Talking on the phone is so old school. Most teens today prefer texting. About 75 percent of 12- to 17-year-olds in the United States own cellphones, and 75 percent of these teens send text messages, according to the Pew Research Center's Pew 2010 Internet and American Life Project. More than half of these teens text daily. With texting outpacing other forms of communication, you have to wonder how this technology shift alters the social lives and behavior of today's teens.
Teen Texting Patterns
Two-thirds of the teens surveyed in the Pew research study reported that they are more apt to text with their cellphones than use them for spoken conversation. Their thumbs are flying, since half of the teens who responded send 50 or more text messages per day and one in three sends more than 100. In general, girls text more garrulously than boys, sending and receiving 80 messages a day to the male teen's 30 messages.
Texting means teens are never alone. Feeling constantly connected to friends can be a social boon, but the 24/7 access and the perception of being always available does have its minuses, especially with miscommunication. For example, a teen may get angry at a friend for not responding immediately and constantly to messages, not taking into consideration that the absent texter may be asleep or driving. Incessant contact with friends and getting multiple opinions on every topic may impact teens' decision-making skills, since they may feel insecure or incapable of thinking things through on their own and trusting their judgment.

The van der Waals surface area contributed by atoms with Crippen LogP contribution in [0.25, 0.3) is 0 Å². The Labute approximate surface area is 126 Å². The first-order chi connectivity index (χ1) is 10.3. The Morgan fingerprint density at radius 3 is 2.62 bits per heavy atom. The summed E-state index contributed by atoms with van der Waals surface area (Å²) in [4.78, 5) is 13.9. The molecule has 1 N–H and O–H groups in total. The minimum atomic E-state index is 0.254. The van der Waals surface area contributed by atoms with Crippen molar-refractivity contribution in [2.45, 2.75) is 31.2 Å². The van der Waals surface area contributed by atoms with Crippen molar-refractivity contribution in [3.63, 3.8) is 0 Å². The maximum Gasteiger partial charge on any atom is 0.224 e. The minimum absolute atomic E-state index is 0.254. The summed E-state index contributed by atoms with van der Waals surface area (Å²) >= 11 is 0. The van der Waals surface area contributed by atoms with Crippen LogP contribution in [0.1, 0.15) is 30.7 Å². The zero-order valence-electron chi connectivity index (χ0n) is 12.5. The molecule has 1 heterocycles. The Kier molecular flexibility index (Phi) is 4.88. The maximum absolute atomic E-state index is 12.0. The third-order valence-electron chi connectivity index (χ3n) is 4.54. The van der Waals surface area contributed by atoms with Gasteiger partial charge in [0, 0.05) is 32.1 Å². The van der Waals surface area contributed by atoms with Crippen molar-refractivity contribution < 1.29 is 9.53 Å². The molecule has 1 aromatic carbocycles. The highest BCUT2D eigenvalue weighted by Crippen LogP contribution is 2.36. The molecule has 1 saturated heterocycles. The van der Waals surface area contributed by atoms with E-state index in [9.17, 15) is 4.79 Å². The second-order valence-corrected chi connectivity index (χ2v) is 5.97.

More Social Effects
With more teens preferring text to talk, concerns rise over whether this phenomenon stunts emotional growth. A dearth of face-to-face conversations may keep teens from learning how to read facial expressions, body language or nuances in speech and develop empathy -- a skill learned from observing behavior in other people. Self-confidence also may be eroded by constant contact through texting, making teens overly dependent on friends and not fostering a sense of independence.
Texting and Risky Behavior
A study released in 2010 by the American Public Health Association reported that hyper-texting, texting more than 120 times a day, can lead to an increased risk of smoking, drinking and drug use, physical violence and sexual activity. Of the teens surveyed, the hyper-texters were twice as likely to have experimented with alcohol and three times more likely to have had sex than teens who messaged less often.